“Mr. Matthew Morry Harbor Grace Care of Mr. T. Skinner St. John’s 20th Nov. 1841.
My Dear Matt
The order you sent me on Mr. Rendell he would not pay it until you advised it, if you do not come over in the next Packet you had better advise it. Thos. says you had better come over here and settle with your men, even if you had to go back again. Thos. says he is half a fraid [sic] that the men have been vexing you and you are taking a little drop too much. However it is there must be something or other the matter with you. All the folks at Caplin Bay are well. Doctor Bryan was lost about a week ago and there is no account of him since. As I have nothing more to write at present I conclude this epistle wishing you to come a crop by return of the boats. I remain my dear Matt Your affectionate brother Wm. Morry”
But he did have his tender-hearted side. According to an account written by Dad Morry, Elizabeth Chafe of Petty Harbour was dying with tuberculosis and she said she would die happy if Matthew Morry would marry her. Matthew came down from Ferryland and they were married (but they never lived together as husband and wife) and Elizabeth died two days later and was waked in her wedding dress. Although this marriage was really only a marriage in name alone, the Chafe family so appreciated this kind gesture that a generation later a child of the family was named Matthew Morey [sic] Chafe in his honour. Here is a letter written by Elizabeth’s sister, Sarah, to Matt shortly after the death of Elizabeth in 1838.
Enid O’Brien notes that “Matthew was then married to Eliza Coleman on Feb 18, 1844 (Petty Hr. C of E Records). This would be why Matthew was listed as bachelor at this marriage because his first marriage was never consummated.”
As alluded to above, in 1841, Matthew travelled to Labrador, one presumes to take advantage of the summer fishery there, which was always a draw for fishermen from the island. He would have left the island some time in June or July, as his brother William wrote him a letter addressed to Harbour Grace in June. In addition to that letter, Matthew also received letters from his sister Mary and brother William while he was in Grady Harbour, Labrador, giving him the news from home. Note that these letters offer no reproaches for his behaviour at that time, as the letter in November did, but the allusion to his cousin William Saunders Morry’s fondness for the bottle in the letter from his sister Mary may have been a cautionary note to Matthew. It isn’t known if he travelled to Labrador often or if this was a one time only experiment.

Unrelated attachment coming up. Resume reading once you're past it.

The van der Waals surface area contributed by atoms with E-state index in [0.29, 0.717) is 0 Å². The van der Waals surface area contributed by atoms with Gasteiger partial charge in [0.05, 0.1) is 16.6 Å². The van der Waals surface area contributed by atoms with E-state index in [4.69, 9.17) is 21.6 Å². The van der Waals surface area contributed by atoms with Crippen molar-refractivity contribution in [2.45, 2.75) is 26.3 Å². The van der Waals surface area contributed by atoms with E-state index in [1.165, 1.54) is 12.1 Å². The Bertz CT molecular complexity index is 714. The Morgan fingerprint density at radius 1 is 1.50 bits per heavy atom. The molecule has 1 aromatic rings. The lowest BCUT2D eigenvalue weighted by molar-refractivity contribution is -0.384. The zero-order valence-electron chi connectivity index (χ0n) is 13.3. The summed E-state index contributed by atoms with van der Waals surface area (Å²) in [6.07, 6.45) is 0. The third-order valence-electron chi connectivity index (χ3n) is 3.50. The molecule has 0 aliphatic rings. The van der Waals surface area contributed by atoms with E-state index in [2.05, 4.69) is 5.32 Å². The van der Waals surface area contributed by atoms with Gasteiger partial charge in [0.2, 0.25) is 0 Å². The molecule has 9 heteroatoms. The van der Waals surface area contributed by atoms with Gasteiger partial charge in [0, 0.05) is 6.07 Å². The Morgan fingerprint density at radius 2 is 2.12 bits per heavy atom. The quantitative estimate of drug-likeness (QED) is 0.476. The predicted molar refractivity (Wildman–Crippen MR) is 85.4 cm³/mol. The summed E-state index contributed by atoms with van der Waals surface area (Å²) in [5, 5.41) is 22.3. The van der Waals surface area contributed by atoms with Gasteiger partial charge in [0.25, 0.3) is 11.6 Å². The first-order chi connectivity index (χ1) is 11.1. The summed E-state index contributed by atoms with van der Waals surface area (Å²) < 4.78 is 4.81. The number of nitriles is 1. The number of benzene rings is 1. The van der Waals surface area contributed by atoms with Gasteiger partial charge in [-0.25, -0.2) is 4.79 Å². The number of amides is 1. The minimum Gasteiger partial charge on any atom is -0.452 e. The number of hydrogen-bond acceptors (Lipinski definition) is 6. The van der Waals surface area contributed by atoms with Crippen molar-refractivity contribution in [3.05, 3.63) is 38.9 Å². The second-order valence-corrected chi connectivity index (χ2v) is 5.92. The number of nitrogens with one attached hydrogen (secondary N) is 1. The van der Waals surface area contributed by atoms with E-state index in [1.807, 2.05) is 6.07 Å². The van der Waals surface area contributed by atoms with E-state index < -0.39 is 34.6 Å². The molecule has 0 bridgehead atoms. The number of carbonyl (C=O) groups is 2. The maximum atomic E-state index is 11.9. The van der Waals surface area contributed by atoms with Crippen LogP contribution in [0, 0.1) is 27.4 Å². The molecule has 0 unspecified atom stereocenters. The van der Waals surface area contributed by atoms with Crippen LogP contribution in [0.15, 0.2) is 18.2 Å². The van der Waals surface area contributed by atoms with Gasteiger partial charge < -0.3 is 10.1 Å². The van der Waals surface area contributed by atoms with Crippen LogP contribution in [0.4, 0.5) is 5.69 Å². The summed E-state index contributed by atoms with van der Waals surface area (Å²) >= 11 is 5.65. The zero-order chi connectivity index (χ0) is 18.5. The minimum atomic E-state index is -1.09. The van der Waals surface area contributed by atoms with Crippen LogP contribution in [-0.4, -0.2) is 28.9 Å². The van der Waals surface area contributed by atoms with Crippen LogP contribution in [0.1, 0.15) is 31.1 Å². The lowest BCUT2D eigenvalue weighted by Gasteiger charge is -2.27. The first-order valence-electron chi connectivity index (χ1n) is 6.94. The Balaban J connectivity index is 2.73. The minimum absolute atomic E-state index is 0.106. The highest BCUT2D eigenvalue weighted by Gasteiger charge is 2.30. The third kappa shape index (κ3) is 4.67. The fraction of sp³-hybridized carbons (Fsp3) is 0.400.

Matthew seems to have lived his entire life in Caplin Bay, never moving to Ferryland, as did many in the family. He shows up each year in the Voters List for Caplin Bay 1840 – 1859 listed as Jr. to distinguish between him and his father, who also appears in all these years from 1844-1855 (he died in 1856). The Junior Matthew has “Athlone”, “Stone Island” or “North Side” variously shown as his specific domicile area.
The designation “Athlone” has special significance because it was this Matthew Morry and not his father or grandfather of the same name who actually purchased the house and lands referred to as Athlone on the north side of Caplin Bay (now Calvert). It isn’t known for certain who the original owner of Athlone would have been but we can speculate that person was Irish, or at least Anglo-Irish, and not English per se, since Athlone is the name of a place in Ireland.
Matthew Morry III’s Home on the North Side of Caplin Bay known as Athlone
Note that this photograph appeared in Gerald Pocius’ book : “A Place to Belong”
Len Canning, mentioned in the caption on the photo, was the son of Alfred Canning, who had been informally adopted by Matthew and his wife Elizabeth Coulman. This was rather typical in Newfoundland outports in those days and even for generations afterwards. Parents who could not afford to look after all of their children for one reason or another put them out with other families, sometimes as in this case not even relatives, for them to be looked after. Later, Leonard Canning inherited the house and lands from Miss Lizzie Morry, Matthew’s daughter, in 1930. The whole story behind this is found on the page dedicated to Caplin Bay.
Because of the use of the name Matthew in every generation right up to today, it is sometimes difficult to know which person is being referenced in certain documents. For example, whilst I have attributed appointments as Justice of the Peace and to the Board of Road Commissioner and the Board of Education to Matthew II, given the overlap in their active adult lives, it is possible that some of these appointments pertained to Matthew III. Similarly there are transfers of land on record in Caplin Bay that could easily have been the father or the son. Where they did not indicate “Senior” or “Junior”, we will probably never know for sure. Any documents bearing a date of 1824, when Matthew Junior turned 21, until 1854 when he died (two years before his father) could easily pertain to one or the other of them.